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From Patti Lens Artists Weekly Photo Challenge 161: Feet and Shoes .
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From Tina Lens Artists Weekly Photo Challenge 161: Feet and Shoes .
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From Amy Lens Artists Weekly Photo Challenge 161: Feet and Shoes .

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From Leya Lens Artists Weekly Photo Challenge 161: Feet and Shoes .
.

Folks, now that some areas are opening back up, please consider supporting your local Arts communities – whether music, theater, crafts, visual arts venues, and others. All have been impacted over the past year and they need your love.

My brick & mortar presence in Massachusetts dates back to 2009 in several local venues/galleries.

2015 (May), 2016 (March and July), 2018 (May, June, July), 2019 (December), 2020 (January) several one-woman photography shows at TCAN – The Center for Arts Natick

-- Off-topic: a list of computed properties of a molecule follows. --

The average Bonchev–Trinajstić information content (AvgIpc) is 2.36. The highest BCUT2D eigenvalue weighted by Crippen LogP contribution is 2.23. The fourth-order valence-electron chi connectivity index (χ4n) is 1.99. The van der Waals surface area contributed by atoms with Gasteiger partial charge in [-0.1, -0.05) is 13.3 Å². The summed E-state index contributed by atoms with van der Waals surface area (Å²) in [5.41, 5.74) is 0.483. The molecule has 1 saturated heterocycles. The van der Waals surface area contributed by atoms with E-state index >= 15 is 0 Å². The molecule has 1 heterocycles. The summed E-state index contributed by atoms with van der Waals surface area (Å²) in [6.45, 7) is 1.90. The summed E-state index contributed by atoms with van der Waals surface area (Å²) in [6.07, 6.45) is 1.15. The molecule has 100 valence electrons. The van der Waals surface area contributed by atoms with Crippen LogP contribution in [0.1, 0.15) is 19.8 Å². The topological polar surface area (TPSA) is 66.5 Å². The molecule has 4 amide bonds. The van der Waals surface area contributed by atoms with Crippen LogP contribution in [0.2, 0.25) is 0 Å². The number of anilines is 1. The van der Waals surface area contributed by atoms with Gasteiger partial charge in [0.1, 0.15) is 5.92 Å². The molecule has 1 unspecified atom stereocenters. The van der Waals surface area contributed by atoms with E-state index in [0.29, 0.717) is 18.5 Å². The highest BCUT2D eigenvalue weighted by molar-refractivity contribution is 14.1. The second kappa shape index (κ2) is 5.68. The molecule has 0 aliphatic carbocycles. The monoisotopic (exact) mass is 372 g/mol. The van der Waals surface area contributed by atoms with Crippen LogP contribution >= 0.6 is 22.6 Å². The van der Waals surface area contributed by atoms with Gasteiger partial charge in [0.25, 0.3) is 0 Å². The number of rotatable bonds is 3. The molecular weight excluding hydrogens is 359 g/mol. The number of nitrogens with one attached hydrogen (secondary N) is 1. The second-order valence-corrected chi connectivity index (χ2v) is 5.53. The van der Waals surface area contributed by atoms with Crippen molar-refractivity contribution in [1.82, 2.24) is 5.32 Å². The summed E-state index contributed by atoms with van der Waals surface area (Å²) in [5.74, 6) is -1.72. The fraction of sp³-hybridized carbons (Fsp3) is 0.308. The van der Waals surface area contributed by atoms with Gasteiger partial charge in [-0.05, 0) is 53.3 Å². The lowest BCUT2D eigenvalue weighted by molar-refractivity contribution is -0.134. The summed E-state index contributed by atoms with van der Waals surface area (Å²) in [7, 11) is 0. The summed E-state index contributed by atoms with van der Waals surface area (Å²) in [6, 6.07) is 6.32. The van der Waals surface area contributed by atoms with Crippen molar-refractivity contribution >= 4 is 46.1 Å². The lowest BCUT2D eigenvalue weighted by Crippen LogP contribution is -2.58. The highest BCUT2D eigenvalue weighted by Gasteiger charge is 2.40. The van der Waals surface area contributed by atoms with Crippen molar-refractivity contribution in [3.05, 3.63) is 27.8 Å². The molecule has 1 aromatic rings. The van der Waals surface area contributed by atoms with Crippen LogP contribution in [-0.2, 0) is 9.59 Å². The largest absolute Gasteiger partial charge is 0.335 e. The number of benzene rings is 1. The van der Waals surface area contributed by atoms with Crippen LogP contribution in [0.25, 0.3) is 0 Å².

.
2018 (September, October) one-woman photography show at Natick Town Hall
.
2013 thru now 2021 Five Crows Gallery in Natick
,
2009 one-woman photography show at a local Audubon Sanctuary
.

.

Remember: Walk softly and carry a long lens.™

May the Muse be with you.™

The Tao of Feathers™

© 2003-2021 Babsje. (https://babsjeheron.wordpress.com)

Great Blue Heron, Kayaking, TCAN, Five Crows, Natick, B&W
Read the rest of this entry

Great Blue Herons – How Can you Tell them Apart?

© Babsje (https://babsjeheron.wordpress.com)

Great Blue Heron’s erect back feathers stand on edge as a form of territorial dialogue – babsjeheron

“But the Herons are all the same!” exclaimed my friend in an exasperated tone.

I replied to him, “Are all Retrievers the same? All Irish Wolfhounds?”

…Might as well face it, I’m addicted to…Herons. I can talk your ear off about Great Blue Herons, and that’s what I was doing with an old friend many years ago when he suddenly blurted out that all Herons are the same. He eventually came around and acknowledged that he could tell individual dogs apart and conceded that I could probably do the same with Great Blue Herons.